Legal | DragonCon co-founder Ed Kramer, who hasn’t been associated with the show since 2000, has been brought back to the Gwinnett County Jail and booked on child molestation charges that date back to August 2000. The 51-year-old Kramer was released on bond after his initial arrest following accusations that he sexually abused three boys, and has avoided jail and court for more than a decade because of his health problems, although he was under house arrest for a while. He was arrested again in Connecticut in 2011 for violating the conditions of his bond after he was allegedly found alone in a hotel room with a 14-year-old boy. Atlanta Magazine ran a lengthy expose on Kramer last year. [The Atlanta Journal-Constitution]
Warren Ellis debuted his second prose novel, Gun Machine, earlier this month, but many of his longtime fans have been eagerly awaiting his next comics work. After all, it’s been a little while. “I’m not even sure I wrote any comics in 2012,” he told ROBOT 6 at the beginning of the new year. “A couple of issues of Secret Avengers, maybe?” Well, the wait is almost over.
This morning on his blog, the writer teased the above image for Scatterlands, his collaboration with Super Dinosaur artist Jason Howard, arriving in “late February.” No additional information was provided, but as there was no publisher mentioned and no lead time for a Diamond solicitation, we can probably presume Scatterlands is a webcomic. Here’s hoping more details will follow soon …
Publishing | The Amazing Spider-Man #700 led the pack in the December comics numbers with 200,000 copies selling to comics shops, and with a cover price if $7.99, it racked up a cool $1.6 million in sales. Avengers #1 sold 186,000 copies but at a more reasonable price, so the dollars didn’t pile up as high for that one. ICv2 also has the December charts for the Top 300 comics and graphic novels in the direct market. John Jackson Miller takes it to the next level with sales estimates for the top 1,000 comics and trades of 2012. [ICv2]
Publishing | At the other end of the scale, Rob Clough talks to Chuck Forsman, the guy behind micropublisher Oily Comics. [The Comics Journal]
One of the strongest voices in comics over the past 20 years has been Warren Ellis, a write whose impressive body of work ranges from Next Wave: Agents of H.A.T.E. and Transmetropolitan to Global Frequency and Planetary to Fell and FreakAngels. In 2012, however, that voice was largely absent from the medium. For the past few years, Ellis has split his time at his time between writing comics and, increasingly, prose novels such as 2008′s Crooked Little Vein and commentating on society and culture for magazines like Wired and Vice. On Tuesday, Ellis’ second prose novel Gun Machine was released by Mulholland Books, combining his fascination with the layered history of cities with crime noir. I reached out to Warren on Tuesday and we corresponded by email to discuss the future of his career, of comics, and his place in it all.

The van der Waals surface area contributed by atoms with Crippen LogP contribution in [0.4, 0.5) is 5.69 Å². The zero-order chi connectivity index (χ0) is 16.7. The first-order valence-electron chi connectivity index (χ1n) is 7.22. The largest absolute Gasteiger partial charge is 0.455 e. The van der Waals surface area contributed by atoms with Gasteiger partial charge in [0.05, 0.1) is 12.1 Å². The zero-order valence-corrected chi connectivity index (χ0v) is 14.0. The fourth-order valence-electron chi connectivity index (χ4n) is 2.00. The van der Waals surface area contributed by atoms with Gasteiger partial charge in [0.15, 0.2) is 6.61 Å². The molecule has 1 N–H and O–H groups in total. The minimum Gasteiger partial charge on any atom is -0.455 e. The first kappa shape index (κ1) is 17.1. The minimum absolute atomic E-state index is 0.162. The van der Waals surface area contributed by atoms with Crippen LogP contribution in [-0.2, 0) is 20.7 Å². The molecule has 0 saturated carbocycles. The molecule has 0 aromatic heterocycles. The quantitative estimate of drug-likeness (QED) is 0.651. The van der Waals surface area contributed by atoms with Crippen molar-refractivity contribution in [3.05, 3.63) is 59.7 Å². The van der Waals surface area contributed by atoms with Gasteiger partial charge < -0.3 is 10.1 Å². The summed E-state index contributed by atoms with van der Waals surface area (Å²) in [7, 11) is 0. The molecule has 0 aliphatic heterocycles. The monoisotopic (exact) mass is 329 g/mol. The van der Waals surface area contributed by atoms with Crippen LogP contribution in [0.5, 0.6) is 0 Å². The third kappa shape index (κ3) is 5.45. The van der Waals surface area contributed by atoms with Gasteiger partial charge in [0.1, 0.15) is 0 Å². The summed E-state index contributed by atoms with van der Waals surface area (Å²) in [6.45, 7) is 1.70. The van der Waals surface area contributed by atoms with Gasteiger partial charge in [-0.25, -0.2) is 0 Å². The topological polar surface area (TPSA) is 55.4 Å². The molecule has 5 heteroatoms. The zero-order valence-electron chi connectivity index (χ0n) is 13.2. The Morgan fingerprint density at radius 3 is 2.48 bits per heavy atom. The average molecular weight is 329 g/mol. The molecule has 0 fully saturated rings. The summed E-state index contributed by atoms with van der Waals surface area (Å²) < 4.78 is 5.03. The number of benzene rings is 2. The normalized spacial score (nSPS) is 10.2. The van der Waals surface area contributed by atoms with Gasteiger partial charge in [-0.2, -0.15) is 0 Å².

To see what Ales and the Robot 6 crew have been reading, click below.
Artist Molly Crabapple was among the more than 100 people arrested this morning in New York City during protests marking the one-year anniversary of the Occupy Wall Street movement. She documented her arrest of Twitter, where the hashtag freemollycrabapple quickly appeared.
“Can’t wait to draw this,” Crabapple tweeted, followed shortly by, “Everyone in this police van is wicked smart and funny except for the driver.”
Neil Gaiman dubbed her police-van tweeting “Art arrest,” while Warren Ellis observed, “Somewhere in NYC, a cop is listening to an angry short artist in heels spewing obscenities in four different languages.” Ellis went into a little more detail on his website, noting, “apparently they don’t take your phones off you when you’re arrested, now?”
Warren Ellis is calling for submissions for a feature on his blog called Three Panels Open. There are only two rules: 1) It has to be three, not-previously-published panels; and 2) it has to be legible at a width of 640 pixels. Panels can be side-by-side, like the PJ Holden example above, or stacked on top of each other.